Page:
Artaxerxes II Mnemon (Old Persian: 𐎠𐎼𐎫𐎧𐏁𐏂, meaning "whose reign is through truth") was the Xšâyathiya Xšâyathiyânâm (King of Kings) of Persia from 404 BC until his death in 358 BC. He was a son of Darius II and Parysatis.
Greek authors gave him the epithet "Mnemon" (Greek: mnḗmona, in Old Persian: abiataka), meaning "remembering; having a good memory".Artaxerxes I of Persia
Artaxerxes I (, Old Persian: 𐎠𐎼𐎫𐎧𐏁𐏂 Artaxšaça, "whose rule (xšaça < *xšaϑram) is through arta ("truth"); Hebrew: אַרְתַּחְשַׁשְׂתָּא, Modern: ʾArtaḥšásta, Tiberian: ʾArtaḥšasetāʾ; Ancient Greek: Ἀρταξέρξης, translit. Artaxérxēs) was the sixth King of Kings of the Achaemenid Empire, from 465-424 BC. He was the third son of Xerxes I.
He may have been the "Artasyrus" mentioned by Herodotus as being a satrap of the royal satrapy of Bactria.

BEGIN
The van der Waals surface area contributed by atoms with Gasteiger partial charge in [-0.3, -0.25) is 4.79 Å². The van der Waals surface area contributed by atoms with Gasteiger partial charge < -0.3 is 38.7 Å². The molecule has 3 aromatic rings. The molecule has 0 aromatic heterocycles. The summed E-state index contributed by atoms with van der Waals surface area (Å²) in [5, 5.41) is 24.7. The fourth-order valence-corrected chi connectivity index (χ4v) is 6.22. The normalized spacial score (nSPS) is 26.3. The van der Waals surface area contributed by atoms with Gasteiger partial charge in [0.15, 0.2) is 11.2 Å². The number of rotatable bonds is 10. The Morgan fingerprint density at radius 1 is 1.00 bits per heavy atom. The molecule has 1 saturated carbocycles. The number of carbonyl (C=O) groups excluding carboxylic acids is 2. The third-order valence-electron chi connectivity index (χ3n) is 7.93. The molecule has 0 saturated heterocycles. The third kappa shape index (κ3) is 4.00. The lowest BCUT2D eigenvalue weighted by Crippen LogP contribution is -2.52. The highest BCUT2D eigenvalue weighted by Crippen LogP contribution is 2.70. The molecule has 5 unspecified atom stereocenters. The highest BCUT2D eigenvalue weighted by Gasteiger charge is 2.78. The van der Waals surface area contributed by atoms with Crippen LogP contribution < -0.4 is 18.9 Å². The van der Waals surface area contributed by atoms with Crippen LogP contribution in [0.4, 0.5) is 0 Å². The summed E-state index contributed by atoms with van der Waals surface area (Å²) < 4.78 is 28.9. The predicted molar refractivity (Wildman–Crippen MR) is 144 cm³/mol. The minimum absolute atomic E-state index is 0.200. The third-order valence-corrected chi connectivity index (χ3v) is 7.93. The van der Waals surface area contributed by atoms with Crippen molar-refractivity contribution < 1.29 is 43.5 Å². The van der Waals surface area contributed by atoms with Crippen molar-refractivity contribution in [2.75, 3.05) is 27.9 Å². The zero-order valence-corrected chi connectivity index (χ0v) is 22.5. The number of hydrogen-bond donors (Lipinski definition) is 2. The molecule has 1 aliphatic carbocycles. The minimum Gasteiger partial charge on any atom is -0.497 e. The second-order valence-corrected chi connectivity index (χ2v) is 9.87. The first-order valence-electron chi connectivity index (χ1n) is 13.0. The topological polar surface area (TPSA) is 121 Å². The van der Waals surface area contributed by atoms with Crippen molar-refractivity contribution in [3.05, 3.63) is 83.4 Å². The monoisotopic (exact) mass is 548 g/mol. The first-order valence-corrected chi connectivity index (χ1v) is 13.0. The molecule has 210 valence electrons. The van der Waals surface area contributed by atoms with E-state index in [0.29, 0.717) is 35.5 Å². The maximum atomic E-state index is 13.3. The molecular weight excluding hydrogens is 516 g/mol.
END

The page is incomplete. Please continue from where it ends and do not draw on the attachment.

In Greek sources he is also surnamed "long-handed" (Ancient Greek: μακρόχειρ Makrókheir; Latin: Longimanus), allegedly because his right hand was longer than his left.Darius II
Darius II Ochus, also Darius II Nothus (Old Persian: Dārayavahuš), was king of the Persian Empire from 423 BC to 404 or 405 BC.The Elephantine papyri mention Darius II as a contemporary of the high priest Johanan of Ezra 10:6.Artaxerxes I, who died in 424 BC, was followed by his son Xerxes II. After a month and a half Xerxes II was murdered by his brother Secydianus or Sogdianus (the form of the name is uncertain). His illegitimate brother, Ochus, satrap of Hyrcania, rebelled against Sogdianus, and after a short fight killed him, and suppressed by treachery the attempt of his own brother Arsites to imitate his example. Ochus adopted the name Darius (Greek sources often call him Darius Nothos, "Bastard"). Neither the names Xerxes II nor Sogdianus occur in the dates of the numerous Babylonian tablets from Nippur; here effectively the reign of Darius II follows immediately after that of Artaxerxes I.